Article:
Love EqualsNow, back to the newsletter The stories we are happy to feature this week include: Milwaukee Brewer manager Craig Counsell; British sailor Alex Thomson; how sports is becoming “data-charged”; the partnership between the NBA and WNBA to get more girls to play basketball and live a better life; an Opinion piece by Kenneth Shropshire reflecting on racial protests that took place 50 years ago on the world’s biggest sports stage, the Summer Olympics; NBA star Joel Embiid; the burgeoning basketball market in Angola; a repeat appearance by a fantastic young man, Trashaun Willis; a commitment by UEFA to grow the game of women’s football/soccer; and the prominence of college hockey players and coaches in the NHL.

Please continue to send along your stories. You are both our audience and our best source of stories. Our Twitter handle is @sportsdoinggood, and you can find us at And we are now also on Instagram. Find us at sportsdoinggood.


Finally, if you think others would like to receive the newsletter, please feel free to forward it on or have them contact us directly at (If you do not want to receive the newsletter anymore you can use the Unsubscribe button at the end of the email)   

So, enjoy. And have a good week.

How an 0-for-45 slump shaped Craig Counsell’s managerial career

Craig Counsell’s own career as a player has made it easier to navigate difficult conversations, like the one he had with Travis Shaw this summer after the Brewers traded for two other infield options. AP Photo/David Zalubowski,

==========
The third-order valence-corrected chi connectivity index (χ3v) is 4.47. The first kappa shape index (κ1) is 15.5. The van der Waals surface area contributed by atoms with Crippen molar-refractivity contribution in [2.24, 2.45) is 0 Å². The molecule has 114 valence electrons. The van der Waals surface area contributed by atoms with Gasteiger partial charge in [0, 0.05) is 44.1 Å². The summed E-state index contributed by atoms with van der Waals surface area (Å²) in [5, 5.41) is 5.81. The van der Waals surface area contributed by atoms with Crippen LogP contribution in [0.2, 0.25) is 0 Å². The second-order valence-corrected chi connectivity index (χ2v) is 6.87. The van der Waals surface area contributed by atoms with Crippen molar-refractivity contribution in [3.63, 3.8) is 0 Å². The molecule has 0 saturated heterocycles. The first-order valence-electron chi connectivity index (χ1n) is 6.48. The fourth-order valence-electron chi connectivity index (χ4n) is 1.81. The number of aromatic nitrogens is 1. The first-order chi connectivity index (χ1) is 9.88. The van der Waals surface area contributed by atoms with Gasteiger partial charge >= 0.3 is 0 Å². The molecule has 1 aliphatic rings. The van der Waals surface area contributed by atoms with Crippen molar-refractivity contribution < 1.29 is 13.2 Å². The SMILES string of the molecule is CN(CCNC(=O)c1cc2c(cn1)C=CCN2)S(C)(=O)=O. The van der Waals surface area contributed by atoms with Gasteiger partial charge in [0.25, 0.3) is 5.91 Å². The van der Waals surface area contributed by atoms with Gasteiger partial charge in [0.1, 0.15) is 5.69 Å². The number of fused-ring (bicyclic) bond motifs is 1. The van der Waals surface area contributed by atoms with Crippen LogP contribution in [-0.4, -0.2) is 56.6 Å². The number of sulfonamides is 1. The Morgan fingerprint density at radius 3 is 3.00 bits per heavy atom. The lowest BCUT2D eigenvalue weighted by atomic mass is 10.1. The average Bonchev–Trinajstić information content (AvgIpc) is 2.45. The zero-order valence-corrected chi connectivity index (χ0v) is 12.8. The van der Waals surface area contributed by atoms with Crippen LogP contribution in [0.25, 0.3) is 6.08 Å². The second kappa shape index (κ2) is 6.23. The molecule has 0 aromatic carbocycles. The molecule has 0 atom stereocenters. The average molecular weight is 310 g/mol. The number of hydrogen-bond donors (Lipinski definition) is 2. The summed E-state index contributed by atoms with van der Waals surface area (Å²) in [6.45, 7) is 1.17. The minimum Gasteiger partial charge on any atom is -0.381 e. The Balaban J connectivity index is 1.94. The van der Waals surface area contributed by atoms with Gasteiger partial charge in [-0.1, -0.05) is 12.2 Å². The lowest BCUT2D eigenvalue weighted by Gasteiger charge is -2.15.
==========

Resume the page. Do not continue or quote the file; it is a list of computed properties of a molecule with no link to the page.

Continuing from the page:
British Sailor Alex Thomson Battles the Elements Alone at Sea

Welcome to the Data-Charged Future of Sports

NBA and WNBA launch Her Time To Play

Los Angeles Sparks’ Nneka Ogwumike celebrates her winning basket with about four seconds left as the Sparks beat the Minnesota Lynx 77-76 to win the WNBA basketball championship title in Game 5 on Oct. 20, 2016, in Minneapolis. Jim Mone/Associated Press

Opinion: Events of 1968 brought purpose of disruptive protest into focus

Tommie Smith and John Carlos, gold and bronze medalists in the 200-meter run at the 1968 Olympic Games, engage in a victory stand protest against unfair treatment of blacks in the United States. With heads lowered and black-gloved fists raised in the black power salute, they refuse to recognize the American flag and national anthem. Australian Peter Norman is the silver medalist. (Photo courtesy Getty Images)

NBA star Joel Embiid was so bad at basketball he watched YouTube videos to improve — here’s how he ultimately found success

The Harlem Globetrotters of Africa

Angola team captain Carlos Almeida (left) holds up the cup on Aug. 31, 2013, after Angola won the FIBA Africa Championship final match against Egypt. Source Issouf/AFP/Getty

Ten Fingers Are Overrated

UEFA Commits to Growing Women’s Game //

College Hockey Alumni Rise in Prominence in the N.H.L.

Jim Montgomery won N.C.A.A. championships as a player and a coach before being hired by the Dallas Stars. Credit Michael Ainsworth/Associated Press


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Our goal is to have Sports Doing Good be a portal housing original content and excerpts from and links to the increasing number of articles, websites, video, and other media that showcase the good in sports and society. We aim to celebrate those concepts, activities, events, and individuals by highlighting them for a wider audience. Much of the news today, whether sports- related or not, is incredibly negative and increasingly polarizing, biased, and quite annoying. We are trying to refocus some of the discussion on the good, with a focus on sports.

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Sarbjit “Sab” Singh